Evangelicals Becoming More Accepting of LGBTs, Study Finds
Evangelical Christians are becoming more tolerant of gays and lesbians and supportive of civil unions, according to a new study by Baylor University.
The study, conducted by researchers at the Christian college in Waco, Texas, surveyed more than 1,700 respondents across the country and found that almost a fourth of evangelicals surveyed were not opposed to civil unions, even though they morally opposed homosexuality.
The findings come a few months after evangelical "ex-gay" ministry Exodus International apologized to the LGBT community and closed its doors for good.
Evangelical churches might seem like an unlikely -- if not the least likely -- battlefront in the fight for LGBT equality, but a silent shift in attitudes is gaining momentum, according to one evangelical activist.
"There's a stirring underneath the surface in the evangelical churches. People in the pews are asking questions because kids in the churches are coming out now, and pastors' kids are coming out," said Kathy Baldock, an evangelical Christian from Nevada who has gone from condemning homosexuality to becoming an outspoken ally and advocate for the LGBT community. Today she travels the country speaking at churches on behalf of her nonprofit CanyonWalker Connections.
"It's a switch -- gay kids didn't use to stay in church," Baldock told EDGE. "But these kids have positive role models and places they can go online before they even start talking to anyone about it. They start challenging their faith right where they're sitting."
Baldock herself still worships in a non-LGBT affirming evangelical church, and visits many across the country.
"I'm in the trenches and I see what others don't get to see. I get letters and emails from pastors and parents asking me questions behind the scenes. They know their kids are Christians, and they know what they're being told is not the truth," she said. "I think in 10 years, the bulk of evangelical churches will have shifted to affirming and do gay marriages. That's a big statement, but I'm surprised by how fast it's gone already."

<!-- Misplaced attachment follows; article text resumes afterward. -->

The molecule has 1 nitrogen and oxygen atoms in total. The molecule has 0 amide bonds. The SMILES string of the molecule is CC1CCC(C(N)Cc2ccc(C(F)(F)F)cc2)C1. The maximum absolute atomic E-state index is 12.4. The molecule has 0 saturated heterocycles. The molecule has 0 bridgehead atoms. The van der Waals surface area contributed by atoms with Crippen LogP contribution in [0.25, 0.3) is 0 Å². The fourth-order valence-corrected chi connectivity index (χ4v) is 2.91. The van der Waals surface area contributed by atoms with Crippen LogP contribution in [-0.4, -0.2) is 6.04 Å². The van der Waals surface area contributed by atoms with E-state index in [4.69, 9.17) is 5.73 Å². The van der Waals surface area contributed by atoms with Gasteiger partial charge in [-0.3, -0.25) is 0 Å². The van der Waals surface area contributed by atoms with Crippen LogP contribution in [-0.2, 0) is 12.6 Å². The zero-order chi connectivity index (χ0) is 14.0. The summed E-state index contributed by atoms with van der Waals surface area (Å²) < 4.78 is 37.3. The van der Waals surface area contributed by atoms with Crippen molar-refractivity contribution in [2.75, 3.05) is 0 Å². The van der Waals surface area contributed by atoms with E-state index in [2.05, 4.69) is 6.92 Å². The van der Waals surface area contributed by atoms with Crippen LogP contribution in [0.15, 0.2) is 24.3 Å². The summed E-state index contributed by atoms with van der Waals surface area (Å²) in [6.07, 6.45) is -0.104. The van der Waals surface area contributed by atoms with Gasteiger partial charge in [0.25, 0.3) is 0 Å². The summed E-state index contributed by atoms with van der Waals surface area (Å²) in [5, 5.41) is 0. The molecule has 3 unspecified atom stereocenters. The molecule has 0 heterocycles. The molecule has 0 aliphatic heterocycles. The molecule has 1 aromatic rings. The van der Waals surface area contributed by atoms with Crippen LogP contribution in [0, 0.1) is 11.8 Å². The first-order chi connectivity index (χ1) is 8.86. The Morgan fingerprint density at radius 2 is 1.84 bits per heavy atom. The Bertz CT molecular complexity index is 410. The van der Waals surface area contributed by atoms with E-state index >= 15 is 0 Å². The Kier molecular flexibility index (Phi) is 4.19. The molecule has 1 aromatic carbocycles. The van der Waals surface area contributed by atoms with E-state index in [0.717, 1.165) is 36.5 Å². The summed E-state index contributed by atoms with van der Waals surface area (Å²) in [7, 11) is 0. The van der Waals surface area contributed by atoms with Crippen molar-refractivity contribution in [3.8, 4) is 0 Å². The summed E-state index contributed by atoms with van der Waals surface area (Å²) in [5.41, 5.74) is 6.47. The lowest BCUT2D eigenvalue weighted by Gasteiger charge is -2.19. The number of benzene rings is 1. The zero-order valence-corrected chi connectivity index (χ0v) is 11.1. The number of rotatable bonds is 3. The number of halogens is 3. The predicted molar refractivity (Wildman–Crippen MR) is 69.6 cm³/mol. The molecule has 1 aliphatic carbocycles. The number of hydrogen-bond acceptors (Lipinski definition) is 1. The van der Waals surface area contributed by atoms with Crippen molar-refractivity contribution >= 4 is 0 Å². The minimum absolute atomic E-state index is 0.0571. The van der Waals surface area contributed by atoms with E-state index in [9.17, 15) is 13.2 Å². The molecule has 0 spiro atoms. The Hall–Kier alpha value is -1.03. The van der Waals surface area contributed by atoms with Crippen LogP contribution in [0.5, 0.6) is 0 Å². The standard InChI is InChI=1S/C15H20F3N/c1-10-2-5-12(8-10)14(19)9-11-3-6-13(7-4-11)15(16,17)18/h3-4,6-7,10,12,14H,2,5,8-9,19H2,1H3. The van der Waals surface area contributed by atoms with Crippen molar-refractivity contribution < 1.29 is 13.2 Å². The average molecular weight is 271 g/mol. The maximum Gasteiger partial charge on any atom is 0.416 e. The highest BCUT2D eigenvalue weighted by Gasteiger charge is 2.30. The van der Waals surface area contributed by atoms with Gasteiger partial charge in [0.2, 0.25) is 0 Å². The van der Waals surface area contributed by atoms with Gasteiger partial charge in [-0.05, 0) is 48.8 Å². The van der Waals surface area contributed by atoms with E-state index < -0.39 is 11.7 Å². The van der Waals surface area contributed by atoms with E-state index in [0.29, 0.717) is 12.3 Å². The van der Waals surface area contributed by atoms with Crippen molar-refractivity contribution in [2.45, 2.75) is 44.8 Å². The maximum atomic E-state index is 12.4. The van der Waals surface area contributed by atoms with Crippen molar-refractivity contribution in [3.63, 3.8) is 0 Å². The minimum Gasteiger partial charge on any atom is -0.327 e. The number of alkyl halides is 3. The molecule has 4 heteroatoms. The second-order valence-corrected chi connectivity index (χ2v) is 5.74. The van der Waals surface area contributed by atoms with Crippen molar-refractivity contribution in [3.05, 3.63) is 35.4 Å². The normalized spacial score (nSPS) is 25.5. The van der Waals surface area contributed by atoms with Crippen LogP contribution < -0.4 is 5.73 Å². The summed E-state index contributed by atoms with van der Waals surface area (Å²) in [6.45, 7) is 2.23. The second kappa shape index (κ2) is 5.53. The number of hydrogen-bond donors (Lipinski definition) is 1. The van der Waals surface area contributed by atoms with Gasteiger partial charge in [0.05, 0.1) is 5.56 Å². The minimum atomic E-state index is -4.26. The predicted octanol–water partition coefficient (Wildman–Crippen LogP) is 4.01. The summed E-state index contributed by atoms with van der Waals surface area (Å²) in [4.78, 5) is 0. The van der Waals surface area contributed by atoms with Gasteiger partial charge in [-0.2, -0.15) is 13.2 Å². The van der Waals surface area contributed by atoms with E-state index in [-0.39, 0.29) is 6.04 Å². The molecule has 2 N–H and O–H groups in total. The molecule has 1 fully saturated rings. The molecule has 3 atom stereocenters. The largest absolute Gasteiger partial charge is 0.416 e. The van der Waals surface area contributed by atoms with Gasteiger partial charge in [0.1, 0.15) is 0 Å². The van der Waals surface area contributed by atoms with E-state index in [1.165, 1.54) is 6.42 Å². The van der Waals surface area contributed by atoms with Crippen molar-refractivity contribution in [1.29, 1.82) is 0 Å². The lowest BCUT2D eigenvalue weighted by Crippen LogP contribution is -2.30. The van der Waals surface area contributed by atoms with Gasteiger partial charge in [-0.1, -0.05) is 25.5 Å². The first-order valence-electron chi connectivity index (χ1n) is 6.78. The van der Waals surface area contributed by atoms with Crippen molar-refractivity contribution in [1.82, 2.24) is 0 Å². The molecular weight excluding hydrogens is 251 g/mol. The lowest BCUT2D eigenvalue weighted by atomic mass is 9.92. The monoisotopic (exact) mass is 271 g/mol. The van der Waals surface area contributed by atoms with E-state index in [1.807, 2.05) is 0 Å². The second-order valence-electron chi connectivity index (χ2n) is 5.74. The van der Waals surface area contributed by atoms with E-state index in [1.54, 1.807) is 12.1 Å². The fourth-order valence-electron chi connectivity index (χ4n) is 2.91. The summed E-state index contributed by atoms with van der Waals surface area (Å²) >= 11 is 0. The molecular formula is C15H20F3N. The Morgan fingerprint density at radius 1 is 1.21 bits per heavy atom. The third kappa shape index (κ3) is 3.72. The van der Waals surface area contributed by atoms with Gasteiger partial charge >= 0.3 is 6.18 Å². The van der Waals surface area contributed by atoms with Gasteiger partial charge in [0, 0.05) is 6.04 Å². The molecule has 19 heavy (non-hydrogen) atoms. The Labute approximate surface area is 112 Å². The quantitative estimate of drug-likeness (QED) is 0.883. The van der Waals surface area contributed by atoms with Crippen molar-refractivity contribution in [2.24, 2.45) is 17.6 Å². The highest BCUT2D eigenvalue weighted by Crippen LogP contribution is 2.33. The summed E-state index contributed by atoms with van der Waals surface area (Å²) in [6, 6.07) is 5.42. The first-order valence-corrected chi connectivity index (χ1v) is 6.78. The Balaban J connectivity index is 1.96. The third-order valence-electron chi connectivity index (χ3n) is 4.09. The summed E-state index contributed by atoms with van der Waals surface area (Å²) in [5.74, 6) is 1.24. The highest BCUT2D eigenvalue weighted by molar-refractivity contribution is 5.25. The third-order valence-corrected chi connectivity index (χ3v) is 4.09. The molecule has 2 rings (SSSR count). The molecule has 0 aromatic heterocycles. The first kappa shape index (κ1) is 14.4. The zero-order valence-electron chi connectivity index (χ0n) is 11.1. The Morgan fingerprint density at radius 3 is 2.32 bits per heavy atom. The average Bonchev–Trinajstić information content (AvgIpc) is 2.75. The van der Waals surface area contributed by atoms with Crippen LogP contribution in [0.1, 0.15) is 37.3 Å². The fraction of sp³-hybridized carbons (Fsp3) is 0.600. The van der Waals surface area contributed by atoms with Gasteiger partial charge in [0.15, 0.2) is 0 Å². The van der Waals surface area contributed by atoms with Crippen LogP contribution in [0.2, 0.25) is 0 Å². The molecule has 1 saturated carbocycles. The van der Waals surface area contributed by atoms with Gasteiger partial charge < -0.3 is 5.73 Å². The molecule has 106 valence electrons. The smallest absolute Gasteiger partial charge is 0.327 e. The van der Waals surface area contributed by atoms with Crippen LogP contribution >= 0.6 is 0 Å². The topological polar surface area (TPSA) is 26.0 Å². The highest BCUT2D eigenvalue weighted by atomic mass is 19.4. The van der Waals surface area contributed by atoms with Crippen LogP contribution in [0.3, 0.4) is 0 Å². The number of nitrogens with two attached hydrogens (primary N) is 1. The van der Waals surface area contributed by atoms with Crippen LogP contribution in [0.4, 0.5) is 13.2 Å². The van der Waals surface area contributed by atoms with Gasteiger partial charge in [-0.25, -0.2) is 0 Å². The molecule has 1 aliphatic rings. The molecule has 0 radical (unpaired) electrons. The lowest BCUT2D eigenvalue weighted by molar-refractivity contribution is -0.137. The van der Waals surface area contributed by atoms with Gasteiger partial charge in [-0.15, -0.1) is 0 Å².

Evangelicals aren't the only Christians changing their attitudes about homosexuality.
Last year, the Mormon Church launched MormonsAndGays.com, a website reaching out to gays and lesbians in the church. Only four years earlier, the church was a player in securing California's now-overturned gay marriage ban.
"A lot of us were astonished that the Church would use that URL because the use of the terms 'gay' and 'lesbian' were sort of frowned upon. The Church favored terms like 'same-sex attraction' and now for the first time, it's using the terms 'gay' and 'lesbian,'" said John Gustav-Wrathall, senior vice president of Affirmation, a national organization supporting LGBT Mormons.
He says the Proposition 8 effort actually backfired on the Church and now more Mormons are accepting of gays and lesbians than ever.